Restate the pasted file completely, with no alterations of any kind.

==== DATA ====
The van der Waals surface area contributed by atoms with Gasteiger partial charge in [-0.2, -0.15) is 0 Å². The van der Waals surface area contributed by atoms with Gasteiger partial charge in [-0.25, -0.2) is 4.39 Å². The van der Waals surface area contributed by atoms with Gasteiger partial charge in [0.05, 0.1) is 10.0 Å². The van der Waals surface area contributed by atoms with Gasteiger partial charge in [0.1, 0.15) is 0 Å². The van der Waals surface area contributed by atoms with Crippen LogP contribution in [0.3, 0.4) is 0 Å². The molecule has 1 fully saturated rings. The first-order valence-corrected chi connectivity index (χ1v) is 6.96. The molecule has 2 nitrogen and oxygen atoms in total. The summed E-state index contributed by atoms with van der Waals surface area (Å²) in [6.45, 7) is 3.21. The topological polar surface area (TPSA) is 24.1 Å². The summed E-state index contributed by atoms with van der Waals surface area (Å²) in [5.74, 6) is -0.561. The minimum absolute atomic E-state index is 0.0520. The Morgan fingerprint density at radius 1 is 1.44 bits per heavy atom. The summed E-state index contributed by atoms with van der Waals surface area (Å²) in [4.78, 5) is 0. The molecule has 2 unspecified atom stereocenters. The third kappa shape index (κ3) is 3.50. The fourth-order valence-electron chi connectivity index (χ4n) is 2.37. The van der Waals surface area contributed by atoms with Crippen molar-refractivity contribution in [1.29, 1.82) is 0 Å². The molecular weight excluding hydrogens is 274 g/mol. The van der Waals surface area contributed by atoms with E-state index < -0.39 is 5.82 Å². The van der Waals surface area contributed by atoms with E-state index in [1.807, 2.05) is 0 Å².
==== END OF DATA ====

The van der Waals surface area contributed by atoms with Gasteiger partial charge in [-0.2, -0.15) is 0 Å². The van der Waals surface area contributed by atoms with Gasteiger partial charge in [-0.25, -0.2) is 4.39 Å². The van der Waals surface area contributed by atoms with Gasteiger partial charge in [0.05, 0.1) is 10.0 Å². The van der Waals surface area contributed by atoms with Gasteiger partial charge in [0.1, 0.15) is 0 Å². The van der Waals surface area contributed by atoms with Crippen LogP contribution in [0.3, 0.4) is 0 Å². The molecule has 1 fully saturated rings. The first-order valence-corrected chi connectivity index (χ1v) is 6.96. The molecule has 2 nitrogen and oxygen atoms in total. The summed E-state index contributed by atoms with van der Waals surface area (Å²) in [6.45, 7) is 3.21. The topological polar surface area (TPSA) is 24.1 Å². The summed E-state index contributed by atoms with van der Waals surface area (Å²) in [5.74, 6) is -0.561. The minimum absolute atomic E-state index is 0.0520. The Morgan fingerprint density at radius 1 is 1.44 bits per heavy atom. The summed E-state index contributed by atoms with van der Waals surface area (Å²) in [4.78, 5) is 0. The molecule has 2 unspecified atom stereocenters. The third kappa shape index (κ3) is 3.50. The fourth-order valence-electron chi connectivity index (χ4n) is 2.37. The van der Waals surface area contributed by atoms with Crippen molar-refractivity contribution in [1.29, 1.82) is 0 Å². The molecular weight excluding hydrogens is 274 g/mol. The van der Waals surface area contributed by atoms with E-state index < -0.39 is 5.82 Å². The van der Waals surface area contributed by atoms with E-state index in [1.807, 2.05) is 0 Å².